Its practice spans many thousands of years of continuous development and refinement, and include indepth methods of self-healing and spiritual development.
Taoist Yoga is an ancient precursor of what is termed Qigong in modern times, specifically the variety sometimes known as Nei Gong. Taoist Yoga was practiced in Chinese Taoist monasteries for body development, health preservation, self healing and spiritual cultivation in ancient times.
Taoist Yoga derives its roots from the ancient Dao Yin Practice as developed from the ancient Taoists in the Sacred Mountains in China.
Traditionally and historically speaking, Daoyin practices are stretching exercises, and static postures, usually combined with breath-work. Many Daoyin practices involve very specific breathing (huxi 呼吸) patterns.
The earliest forms of Daoyin were developed during the Early Han dynasty (206 BCE-8 CE), in the context of health and longevity as well as therapeutic movements. Daoyin practice was also referred to as Yangsheng 養生 in ancient times, which literally means “nourishing life.”
Some of the earliest sources on Daoyin include the Daoyin tu 導引圖 (Exercise Chart) and Yinshu 引書 (Stretching Book).
Dating to around 168 BCE, the Daoyin tu was discovered in the burial materials of Mawangdui 馬王堆 (near Changsha; Hunan). It consists of forty-four color illustrations of human figures performing therapeutic Yogic Postures, with accompanying captions. The exercises involve standing in specific postures that aim to cure corresponding illnesses.
Taoist Yoga practice has at its heart the cultivation of Vital Energy or Chi as termed by the Taoists. Through this nurturing of the Vital Energy in the practice of Taoist Yoga, one may gain a greater sense of well being, healing from disease, and gain longevity.
Taoist Yoga has three primary goals:
- To increase the vital energy moving into and circulating within our bodies.
- To become aware of the subtleties of our body, breath and mind and understand their relationship to one another, as well as how to use this relationship to create a sense of wholeness and peace in our everyday life.
- To increase our physical flexibility and strength through full ranges of motion, as well as gain smoothness and depth in breathing. This helps to enhance every aspect of our physical, mental and spiritual wellbeing.
Tao Yin is the cultivation and understanding of Tao through soft, gentle, healing and nourishing exercises. The early Taoists developed many practices geared toward keeping themselves healthy and prolonging their life so they could spend more time practicing, studying and meditating to understand the deepest aspects of Tao.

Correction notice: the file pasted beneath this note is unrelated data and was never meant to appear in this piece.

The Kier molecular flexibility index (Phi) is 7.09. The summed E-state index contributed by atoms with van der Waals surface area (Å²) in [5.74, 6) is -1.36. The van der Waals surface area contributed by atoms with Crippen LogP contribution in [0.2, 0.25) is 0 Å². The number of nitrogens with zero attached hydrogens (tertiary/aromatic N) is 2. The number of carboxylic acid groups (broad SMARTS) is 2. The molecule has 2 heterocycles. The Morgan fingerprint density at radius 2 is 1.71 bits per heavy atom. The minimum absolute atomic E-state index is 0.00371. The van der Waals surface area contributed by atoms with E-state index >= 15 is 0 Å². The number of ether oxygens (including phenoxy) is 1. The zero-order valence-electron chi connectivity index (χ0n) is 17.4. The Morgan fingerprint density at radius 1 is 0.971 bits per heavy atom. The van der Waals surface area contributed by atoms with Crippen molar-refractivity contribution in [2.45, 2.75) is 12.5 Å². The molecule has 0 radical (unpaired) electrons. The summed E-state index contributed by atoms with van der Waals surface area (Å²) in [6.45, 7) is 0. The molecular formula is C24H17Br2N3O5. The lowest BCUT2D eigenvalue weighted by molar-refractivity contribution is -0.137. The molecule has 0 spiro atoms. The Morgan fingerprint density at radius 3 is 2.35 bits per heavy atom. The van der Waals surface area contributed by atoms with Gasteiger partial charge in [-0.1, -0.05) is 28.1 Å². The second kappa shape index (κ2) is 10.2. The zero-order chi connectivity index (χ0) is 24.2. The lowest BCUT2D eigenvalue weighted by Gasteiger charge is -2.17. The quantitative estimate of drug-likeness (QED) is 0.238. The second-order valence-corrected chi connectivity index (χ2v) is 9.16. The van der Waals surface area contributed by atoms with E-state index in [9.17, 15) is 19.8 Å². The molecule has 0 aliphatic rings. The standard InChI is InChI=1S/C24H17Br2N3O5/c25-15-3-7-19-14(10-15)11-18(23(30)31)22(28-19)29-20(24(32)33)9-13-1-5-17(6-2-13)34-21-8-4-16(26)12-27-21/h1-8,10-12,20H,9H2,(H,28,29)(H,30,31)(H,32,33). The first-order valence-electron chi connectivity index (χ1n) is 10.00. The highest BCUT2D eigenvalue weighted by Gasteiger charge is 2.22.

The postures and exercises of Taoist Yoga are very unique and generally have no relation to Hatha Yoga. In regards to similarit of Hatha Yoga and Taoist Yoga we may look to the fundamental teaching of the 'Three Regualtions' in traditional Taoist Yoga Doctrine. These are the 'Regulation of Posture', 'Regulation of Breath', and 'Regulation of Hearth/Mind'. It can be viewed that Hatha Yoga also shares the practice of these Three Regulations, and herein lie their similarity. Taoist Yoga has at its core a very unique and special process of Breath Training.
The Taoist Yoga Breath Training will generally go through Three Stages of Development that are termed:
- Natural Breathing - After Heaven Quality
- Reversed Breathing - Before Heaven Quality
- Fetal Breathing - Before, Before Heaven Quality
Both Hatha Yoga and Taoist Yoga have different exercises, philosophies and breathing techniques, but the underlying foundation practice is very similar in regards to the shared practice of 'The Three Regulations.
One very unique quality of Taoist Yoga is the stress we find on developing and nurturing the Vital Energy. The benefit of this training and nurturing of the Vital Energy results in a long history of practitioners gaining amazing self healing, self rejuvenation of the body, and longevity.
The way for a person to realize his or her own personal truth must be taught in an individual way. Focus must be placed on teaching how a person can come to understand truth and beauty through pure and simple means. There is no harm in leading all people to the secrets that have been unfairly protected through dogma over the past centuries. The nature of the Tao is to change, move and be spontaneous. Therefore no one teaching can hold the secrets to the Tao. It will be different for each person at different times in his or her life.
Taoist Yoga is a general term used by some practitioners of Taoism to categorize a multitude of traditional postured based exercises that are practised to maintain health and well being. Some say it is based on Hatha Yoga, but this is merely opinion. In fact some of the postures look very similar to the Hindu postured based exercises called Yoga. The name Yoga is used to make an analogy so, that people can paint an image of what the practice of Taoist Yoga might be like.